1

It also seems strange to put and adjective 有能な (capable) before 人材 (capable person). This is a sentence from anime series so I guess all kinds of slang is possible.

2
  • 2
    Does it help? Also, you shouldn't think Japanese in terms of English.
    – Jimmy Yang
    Jul 27 at 22:40
  • 2
    無能な人材 would sound strange but 有能な人材 sounds totally natural.
    – aguijonazo
    Jul 27 at 23:07
3

The role of のも is particularly well explained in the answers that Jimmy Yang linked to, so I will not repeat that.

As for putting an adjective 有能な before 人材, I would argue that the core meaning of the word 人材 is the second meaning listed in https://jisho.org/search/%E4%BA%BA%E6%9D%90 :

  1. capable person; talented person​
  2. human resources; personnel​

As the meanings listed for 人材派遣 (temporary employee placement​) and 人材紹介会社 (employment agency; staffing agency; personnel placement agency​) imply, I argue that the core concept of 人材 is "human resource".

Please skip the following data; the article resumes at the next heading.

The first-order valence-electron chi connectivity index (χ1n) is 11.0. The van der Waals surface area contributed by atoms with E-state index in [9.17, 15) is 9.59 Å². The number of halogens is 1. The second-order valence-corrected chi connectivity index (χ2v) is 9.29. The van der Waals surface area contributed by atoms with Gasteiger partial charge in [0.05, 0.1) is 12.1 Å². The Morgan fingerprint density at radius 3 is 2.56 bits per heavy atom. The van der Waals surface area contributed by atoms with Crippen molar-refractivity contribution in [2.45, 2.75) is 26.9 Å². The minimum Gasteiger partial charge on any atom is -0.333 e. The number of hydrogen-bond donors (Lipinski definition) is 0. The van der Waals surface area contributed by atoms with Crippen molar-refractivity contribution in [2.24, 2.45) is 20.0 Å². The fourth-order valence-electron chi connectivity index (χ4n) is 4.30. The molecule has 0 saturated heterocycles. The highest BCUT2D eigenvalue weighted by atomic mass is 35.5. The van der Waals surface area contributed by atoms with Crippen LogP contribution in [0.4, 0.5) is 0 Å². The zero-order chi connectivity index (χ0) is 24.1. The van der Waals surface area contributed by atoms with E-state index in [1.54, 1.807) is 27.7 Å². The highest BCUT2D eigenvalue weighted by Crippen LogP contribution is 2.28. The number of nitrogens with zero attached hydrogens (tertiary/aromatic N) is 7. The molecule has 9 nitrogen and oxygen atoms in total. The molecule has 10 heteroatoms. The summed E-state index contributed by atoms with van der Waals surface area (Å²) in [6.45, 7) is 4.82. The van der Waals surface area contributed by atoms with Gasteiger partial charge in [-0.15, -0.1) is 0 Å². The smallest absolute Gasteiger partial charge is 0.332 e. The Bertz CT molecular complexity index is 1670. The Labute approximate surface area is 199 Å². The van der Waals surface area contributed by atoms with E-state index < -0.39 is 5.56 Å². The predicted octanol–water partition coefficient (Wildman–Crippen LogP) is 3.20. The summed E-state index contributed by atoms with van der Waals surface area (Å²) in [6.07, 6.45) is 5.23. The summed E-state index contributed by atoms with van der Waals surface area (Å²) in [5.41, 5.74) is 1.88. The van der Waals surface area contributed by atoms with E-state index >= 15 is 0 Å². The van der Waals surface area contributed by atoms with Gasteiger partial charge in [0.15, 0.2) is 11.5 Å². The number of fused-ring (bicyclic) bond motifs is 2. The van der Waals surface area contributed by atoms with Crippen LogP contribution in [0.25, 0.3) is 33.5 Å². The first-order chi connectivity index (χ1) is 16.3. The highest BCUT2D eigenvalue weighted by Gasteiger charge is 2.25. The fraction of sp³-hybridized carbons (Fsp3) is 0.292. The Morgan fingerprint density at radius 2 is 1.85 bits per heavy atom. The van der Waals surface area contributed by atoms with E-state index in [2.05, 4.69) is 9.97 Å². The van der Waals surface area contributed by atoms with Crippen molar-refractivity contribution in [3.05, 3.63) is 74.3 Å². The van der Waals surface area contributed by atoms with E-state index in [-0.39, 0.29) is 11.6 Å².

人材 does have a connotation of that person being capable. Hence, as aguijonazo pointed out in the comment, 無能な人材 does look strange; but since it is only a connotation, it is completely acceptable to say 有能な人材, 優秀な人材 or エリート人材.

There is an interesting semi-joke related to this: 「人財」「人材」「人在」「人罪」. It is a cliché repeated in business-related articles such as https://jtb-hrsolution.jp/hrsupplement/evp/65 :

  • 「人材」: the usual word for "human resource"
  • 「人財」: human resource so capable that it is equatable to a treasure (財宝)
  • 「人在」: someone who simply exists (存在) in the company. They might do their job but mediocrely or without any passion; in other cases, they might simply sit in the office and serve very little (In Japan, it is quite hard to legally fire a person)
  • 「人罪」: someone who deals damage to the company or the organization, or even commits crimes (罪) for their own benefit

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